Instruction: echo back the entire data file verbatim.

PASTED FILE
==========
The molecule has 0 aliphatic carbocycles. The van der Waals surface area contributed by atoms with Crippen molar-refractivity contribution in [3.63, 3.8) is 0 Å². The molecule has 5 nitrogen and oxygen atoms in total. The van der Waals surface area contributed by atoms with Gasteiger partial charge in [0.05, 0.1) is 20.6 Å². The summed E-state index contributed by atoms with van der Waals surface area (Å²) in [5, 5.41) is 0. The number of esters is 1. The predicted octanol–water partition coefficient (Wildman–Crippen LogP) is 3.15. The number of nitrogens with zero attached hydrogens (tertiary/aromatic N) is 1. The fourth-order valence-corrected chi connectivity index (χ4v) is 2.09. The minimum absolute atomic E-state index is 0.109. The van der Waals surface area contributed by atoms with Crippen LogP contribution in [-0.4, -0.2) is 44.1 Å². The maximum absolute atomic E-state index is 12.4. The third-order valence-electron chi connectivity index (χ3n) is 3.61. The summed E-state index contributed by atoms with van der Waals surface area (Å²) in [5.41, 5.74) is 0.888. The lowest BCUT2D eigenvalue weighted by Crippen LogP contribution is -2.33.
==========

The molecule has 0 aliphatic carbocycles. The van der Waals surface area contributed by atoms with Crippen molar-refractivity contribution in [3.63, 3.8) is 0 Å². The molecule has 5 nitrogen and oxygen atoms in total. The van der Waals surface area contributed by atoms with Gasteiger partial charge in [0.05, 0.1) is 20.6 Å². The summed E-state index contributed by atoms with van der Waals surface area (Å²) in [5, 5.41) is 0. The number of esters is 1. The predicted octanol–water partition coefficient (Wildman–Crippen LogP) is 3.15. The number of nitrogens with zero attached hydrogens (tertiary/aromatic N) is 1. The fourth-order valence-corrected chi connectivity index (χ4v) is 2.09. The minimum absolute atomic E-state index is 0.109. The van der Waals surface area contributed by atoms with Crippen LogP contribution in [-0.4, -0.2) is 44.1 Å². The maximum absolute atomic E-state index is 12.4. The third-order valence-electron chi connectivity index (χ3n) is 3.61. The summed E-state index contributed by atoms with van der Waals surface area (Å²) in [5.41, 5.74) is 0.888. The lowest BCUT2D eigenvalue weighted by Crippen LogP contribution is -2.33.